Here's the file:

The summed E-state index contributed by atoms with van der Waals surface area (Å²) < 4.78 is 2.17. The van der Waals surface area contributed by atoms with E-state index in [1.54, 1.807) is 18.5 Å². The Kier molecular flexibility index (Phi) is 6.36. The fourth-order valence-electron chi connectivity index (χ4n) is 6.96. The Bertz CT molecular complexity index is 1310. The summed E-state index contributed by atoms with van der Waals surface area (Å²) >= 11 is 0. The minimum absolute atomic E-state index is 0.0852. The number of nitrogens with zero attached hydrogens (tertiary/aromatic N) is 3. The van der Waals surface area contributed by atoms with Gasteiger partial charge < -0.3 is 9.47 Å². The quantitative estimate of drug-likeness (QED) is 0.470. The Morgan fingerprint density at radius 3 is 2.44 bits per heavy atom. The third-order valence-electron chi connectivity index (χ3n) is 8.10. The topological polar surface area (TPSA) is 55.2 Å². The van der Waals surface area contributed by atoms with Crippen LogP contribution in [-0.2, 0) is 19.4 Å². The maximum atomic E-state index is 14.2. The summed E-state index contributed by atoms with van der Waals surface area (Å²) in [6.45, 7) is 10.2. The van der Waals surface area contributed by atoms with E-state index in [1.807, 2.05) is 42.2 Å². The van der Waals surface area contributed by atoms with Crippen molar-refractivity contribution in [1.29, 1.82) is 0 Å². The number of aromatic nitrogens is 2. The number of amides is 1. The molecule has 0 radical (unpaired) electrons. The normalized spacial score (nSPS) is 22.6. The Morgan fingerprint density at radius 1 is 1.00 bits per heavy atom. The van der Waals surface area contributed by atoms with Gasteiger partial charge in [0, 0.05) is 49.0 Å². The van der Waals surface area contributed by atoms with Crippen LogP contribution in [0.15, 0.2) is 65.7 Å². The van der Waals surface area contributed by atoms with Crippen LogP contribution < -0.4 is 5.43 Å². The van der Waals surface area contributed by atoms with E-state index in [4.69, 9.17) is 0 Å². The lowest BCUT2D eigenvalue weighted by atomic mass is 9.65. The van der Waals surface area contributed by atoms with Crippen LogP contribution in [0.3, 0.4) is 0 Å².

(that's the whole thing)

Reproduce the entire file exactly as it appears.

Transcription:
The summed E-state index contributed by atoms with van der Waals surface area (Å²) < 4.78 is 2.17. The van der Waals surface area contributed by atoms with E-state index in [1.54, 1.807) is 18.5 Å². The Kier molecular flexibility index (Phi) is 6.36. The fourth-order valence-electron chi connectivity index (χ4n) is 6.96. The Bertz CT molecular complexity index is 1310. The summed E-state index contributed by atoms with van der Waals surface area (Å²) >= 11 is 0. The minimum absolute atomic E-state index is 0.0852. The number of nitrogens with zero attached hydrogens (tertiary/aromatic N) is 3. The van der Waals surface area contributed by atoms with Gasteiger partial charge < -0.3 is 9.47 Å². The quantitative estimate of drug-likeness (QED) is 0.470. The Morgan fingerprint density at radius 3 is 2.44 bits per heavy atom. The third-order valence-electron chi connectivity index (χ3n) is 8.10. The topological polar surface area (TPSA) is 55.2 Å². The van der Waals surface area contributed by atoms with Crippen LogP contribution in [-0.2, 0) is 19.4 Å². The maximum atomic E-state index is 14.2. The summed E-state index contributed by atoms with van der Waals surface area (Å²) in [6.45, 7) is 10.2. The van der Waals surface area contributed by atoms with E-state index in [1.807, 2.05) is 42.2 Å². The van der Waals surface area contributed by atoms with Crippen molar-refractivity contribution in [1.29, 1.82) is 0 Å². The number of aromatic nitrogens is 2. The number of amides is 1. The molecule has 0 radical (unpaired) electrons. The normalized spacial score (nSPS) is 22.6. The Morgan fingerprint density at radius 1 is 1.00 bits per heavy atom. The van der Waals surface area contributed by atoms with Gasteiger partial charge in [0, 0.05) is 49.0 Å². The van der Waals surface area contributed by atoms with Crippen LogP contribution in [0.15, 0.2) is 65.7 Å². The van der Waals surface area contributed by atoms with Crippen LogP contribution < -0.4 is 5.43 Å². The van der Waals surface area contributed by atoms with E-state index in [4.69, 9.17) is 0 Å². The lowest BCUT2D eigenvalue weighted by atomic mass is 9.65. The van der Waals surface area contributed by atoms with Crippen LogP contribution in [0.3, 0.4) is 0 Å².